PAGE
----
"[Lupoff's] books and stories . . . display not only his intelligence and perceptivity, but also the grace and charm of his wit, the skill of his narrative technique, and the exemplary individuality of his ideas. That is to say, he's a damned good writer."
Just imagine . . . A Japanese detective trapped in the ice caves of a Jovian moon . . .
An exiled ex-king involved in a lurid murder plot . . .
A lost adventure of Sherlock Holmes as written by Jack Kerouac . . .
A world in which the Roman Empire never fell, and "modern" Romans travel to Mars by spaceship . . .
A computer scientist whose guilty imagination turns horrific images to reality . . .
All these and more spring from the fertile imagination of Richard A. Lupoff, one of the most versatile talents in the history of story-telling.
In "Green Ice," previously unpublished, unassuming and shy Mr. Ino is assigned to recover a missing extraterrestrial artifact, believed to have originated on Europa. His investigation takes him to that strange worldlet with its surface of icy ridges and its mysterious liquid interior. In "A Freeway for Draculas," the power of imagination radically changes the world, and not for the better. The perfect book "sting" is described in "Whatever Happened to Nick Neptune?" where the perils of being a too-avid collector are illustrated. A most peculiar visit to the bathroom and its ramifications on the safety of our sun yields "Stream of Consciousness." "The Devil's Hop Yard" is a sequel to H. P. Lovecraft's classic "The Dunwich Horror," and it conveys some sense of the iconoclastic audacity that attended the initial publication of Lovecraft's work. In "News From New Providence" the Duke and Duchess of Windsor are portrayed in a chilling alternate history, neither flattering nor unlikely.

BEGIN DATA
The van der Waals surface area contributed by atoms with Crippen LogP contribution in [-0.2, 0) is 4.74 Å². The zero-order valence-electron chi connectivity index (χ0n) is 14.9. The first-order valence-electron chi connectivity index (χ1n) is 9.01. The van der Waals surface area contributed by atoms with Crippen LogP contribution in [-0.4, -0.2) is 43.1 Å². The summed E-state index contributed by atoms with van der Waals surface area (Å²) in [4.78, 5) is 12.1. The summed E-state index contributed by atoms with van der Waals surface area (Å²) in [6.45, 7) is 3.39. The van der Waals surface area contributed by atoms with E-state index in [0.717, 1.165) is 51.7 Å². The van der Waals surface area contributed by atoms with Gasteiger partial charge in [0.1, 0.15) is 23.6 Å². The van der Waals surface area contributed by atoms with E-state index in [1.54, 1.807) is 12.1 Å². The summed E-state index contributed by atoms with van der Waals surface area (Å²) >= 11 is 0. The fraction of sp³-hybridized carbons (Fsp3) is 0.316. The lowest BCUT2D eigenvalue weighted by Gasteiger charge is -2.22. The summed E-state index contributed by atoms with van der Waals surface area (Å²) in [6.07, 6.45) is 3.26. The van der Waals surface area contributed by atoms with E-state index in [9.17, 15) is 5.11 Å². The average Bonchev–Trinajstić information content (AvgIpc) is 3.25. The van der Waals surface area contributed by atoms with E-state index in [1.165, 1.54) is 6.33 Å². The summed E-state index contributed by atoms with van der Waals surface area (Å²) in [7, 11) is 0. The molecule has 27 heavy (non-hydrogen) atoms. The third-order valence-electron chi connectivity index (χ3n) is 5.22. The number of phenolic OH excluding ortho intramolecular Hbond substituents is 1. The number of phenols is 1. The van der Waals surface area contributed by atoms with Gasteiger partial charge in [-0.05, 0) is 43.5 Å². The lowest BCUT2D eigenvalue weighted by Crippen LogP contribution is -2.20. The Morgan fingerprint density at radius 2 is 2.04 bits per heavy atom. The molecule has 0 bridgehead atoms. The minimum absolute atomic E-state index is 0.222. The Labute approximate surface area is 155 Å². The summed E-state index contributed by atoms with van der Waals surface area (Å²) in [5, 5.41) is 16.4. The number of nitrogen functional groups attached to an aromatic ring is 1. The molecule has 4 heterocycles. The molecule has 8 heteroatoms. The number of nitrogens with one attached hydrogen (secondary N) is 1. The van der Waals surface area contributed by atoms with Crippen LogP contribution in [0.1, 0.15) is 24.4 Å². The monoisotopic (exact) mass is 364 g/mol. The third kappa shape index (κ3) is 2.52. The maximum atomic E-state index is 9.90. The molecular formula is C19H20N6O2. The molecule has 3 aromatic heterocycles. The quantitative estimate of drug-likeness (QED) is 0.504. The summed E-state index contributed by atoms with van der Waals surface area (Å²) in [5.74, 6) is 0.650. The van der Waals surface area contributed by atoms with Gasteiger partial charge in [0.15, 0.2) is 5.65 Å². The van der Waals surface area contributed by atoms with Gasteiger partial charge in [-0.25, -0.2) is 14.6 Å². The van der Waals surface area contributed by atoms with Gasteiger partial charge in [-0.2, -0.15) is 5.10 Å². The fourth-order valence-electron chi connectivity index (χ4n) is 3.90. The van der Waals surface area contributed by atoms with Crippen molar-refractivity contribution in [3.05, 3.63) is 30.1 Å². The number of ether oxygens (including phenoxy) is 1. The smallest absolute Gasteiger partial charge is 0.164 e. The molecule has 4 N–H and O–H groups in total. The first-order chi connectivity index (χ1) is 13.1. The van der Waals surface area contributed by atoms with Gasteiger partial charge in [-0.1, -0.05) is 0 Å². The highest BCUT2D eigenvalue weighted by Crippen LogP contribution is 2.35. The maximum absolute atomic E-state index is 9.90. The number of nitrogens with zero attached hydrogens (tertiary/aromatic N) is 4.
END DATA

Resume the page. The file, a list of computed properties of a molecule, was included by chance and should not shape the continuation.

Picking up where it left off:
Embellished with brilliant illustrations by Nicholas Jainschigg, Claremont Tales II is a refreshing delight to any reader jaded by the sameness of modern fiction.
Cloth, ISBN 1-930846-07-X
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Read the Nick Gevers review on Locus On-Line
Read the Richard A. Lupoff interview with Nick Gevers on Infinity Plus
Read yet another Richard A. Lupoff interview with John Mark Eberhart in The Kansas City Star
Read the SciFi Weekly review
Read the SFSite review
Read the Publishers Weekly review
Read the Science Fiction Chronicle review
Read the Booklist review
Read the complete text of the short story "Jubilee"
Read Claude Lalumière's critical analysis, "Richard Lupoff at Shorter Length," originally published in The New York Review of Science Fiction